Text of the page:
Hopkins’s Material Poetics: Sense and the Inscapes of Speech

Hopkins’s Material Poetics: Sense and the Inscapes of Speech Hopkins’s Material Poetics: Sense and the Inscapes of Speech MICHAEL RUTHERGLEN erard Manley Hopkins to Robert Bridges, 1879: “But as air, melody, is G what strikes me most of all in music and design in painting, so design, pattern, or what I am in the habit of calling ‘inscape’ is what I above all in aim at in poetry. Now it is the virtue of design, pattern, or inscape to be distinc- tive, and it is the vice of distinctiveness to become queer. This vice I cannot have escaped” (Corres., 1: 334). Certainly it caught him in “The Sea and the Skylark,” a sonnet that tends t oward the sheer musicality it ascribes to its titu- lar bird: Left hand, off land, I hear the lark ascend, His rash- fresh re- winded new- skeinèd score In crisps of curl off wild winch whirl, and pour And pelt músic, till none’s to spill nor spend. (PW, p. 143; ll. 5–8) Writing three years later to Bridges, to whom the sonnet evidently gave much trou ble, Hopkins blames its opacities on a fascination with cynghanedd, the “consonant chiming” characteristic of Welsh poetry. Consonance may over- whelm the poem’s englyns, or “sense,” which http://www.deepdyve.com/assets/images/DeepDyve-Logo-lg.png Victorian Poetry West Virginia University Press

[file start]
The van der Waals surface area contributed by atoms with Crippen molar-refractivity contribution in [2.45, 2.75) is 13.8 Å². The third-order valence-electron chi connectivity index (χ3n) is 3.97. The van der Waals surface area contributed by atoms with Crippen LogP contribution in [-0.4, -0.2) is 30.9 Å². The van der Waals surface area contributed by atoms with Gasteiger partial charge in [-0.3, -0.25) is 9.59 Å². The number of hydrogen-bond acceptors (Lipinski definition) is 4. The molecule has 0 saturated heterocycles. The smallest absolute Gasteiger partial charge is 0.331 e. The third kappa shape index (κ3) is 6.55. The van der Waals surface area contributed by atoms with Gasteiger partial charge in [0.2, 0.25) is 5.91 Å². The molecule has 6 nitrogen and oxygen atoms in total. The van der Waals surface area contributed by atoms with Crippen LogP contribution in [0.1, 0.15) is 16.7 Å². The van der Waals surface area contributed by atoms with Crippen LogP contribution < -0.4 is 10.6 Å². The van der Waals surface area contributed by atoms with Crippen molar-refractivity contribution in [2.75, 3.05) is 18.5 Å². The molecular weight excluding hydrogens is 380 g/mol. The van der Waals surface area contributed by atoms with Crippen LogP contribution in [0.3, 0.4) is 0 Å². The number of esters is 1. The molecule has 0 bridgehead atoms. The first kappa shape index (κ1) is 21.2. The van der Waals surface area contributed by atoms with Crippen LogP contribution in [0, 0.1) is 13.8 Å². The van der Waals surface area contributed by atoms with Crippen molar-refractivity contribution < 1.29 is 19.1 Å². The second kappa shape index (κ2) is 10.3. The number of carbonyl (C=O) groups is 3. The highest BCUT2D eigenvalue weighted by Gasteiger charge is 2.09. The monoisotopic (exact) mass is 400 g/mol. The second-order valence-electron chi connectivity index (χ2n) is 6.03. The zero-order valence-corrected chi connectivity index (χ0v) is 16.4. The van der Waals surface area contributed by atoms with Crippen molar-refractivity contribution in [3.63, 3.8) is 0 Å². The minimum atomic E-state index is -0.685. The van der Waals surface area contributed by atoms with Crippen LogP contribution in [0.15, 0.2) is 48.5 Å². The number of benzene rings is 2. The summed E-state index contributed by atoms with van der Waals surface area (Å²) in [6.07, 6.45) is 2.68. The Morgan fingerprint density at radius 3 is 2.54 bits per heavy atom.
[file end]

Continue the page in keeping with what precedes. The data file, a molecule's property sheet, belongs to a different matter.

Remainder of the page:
Hopkins’s Material Poetics: Sense and the Inscapes of Speech

Victorian Poetry, Volume 56 (2) – Oct 5, 2018

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Publisher
West Virginia University Press
Copyright
Copyright © 2008 West Virginia University.
ISSN
1530-7190

Abstract

Hopkins’s Material Poetics: Sense and the Inscapes of Speech MICHAEL RUTHERGLEN erard Manley Hopkins to Robert Bridges, 1879: “But as air, melody, is G what strikes me most of all in music and design in painting, so design, pattern, or what I am in the habit of calling ‘inscape’ is what I above all in aim at in poetry. Now it is the virtue of design, pattern, or inscape to be distinc- tive, and it is the vice of distinctiveness to become queer. This vice I cannot have escaped” (Corres., 1: 334). Certainly it caught him in “The Sea and the Skylark,” a sonnet that tends t oward the sheer musicality it ascribes to its titu- lar bird: Left hand, off land, I hear the lark ascend, His rash- fresh re- winded new- skeinèd score In crisps of curl off wild winch whirl, and pour And pelt músic, till none’s to spill nor spend. (PW, p. 143; ll. 5–8) Writing three years later to Bridges, to whom the sonnet evidently gave much trou ble, Hopkins blames its opacities on a fascination with cynghanedd, the “consonant chiming” characteristic of Welsh poetry. Consonance may over- whelm the poem’s englyns, or “sense,” which

Journal

Victorian PoetryWest Virginia University Press

Published: Oct 5, 2018

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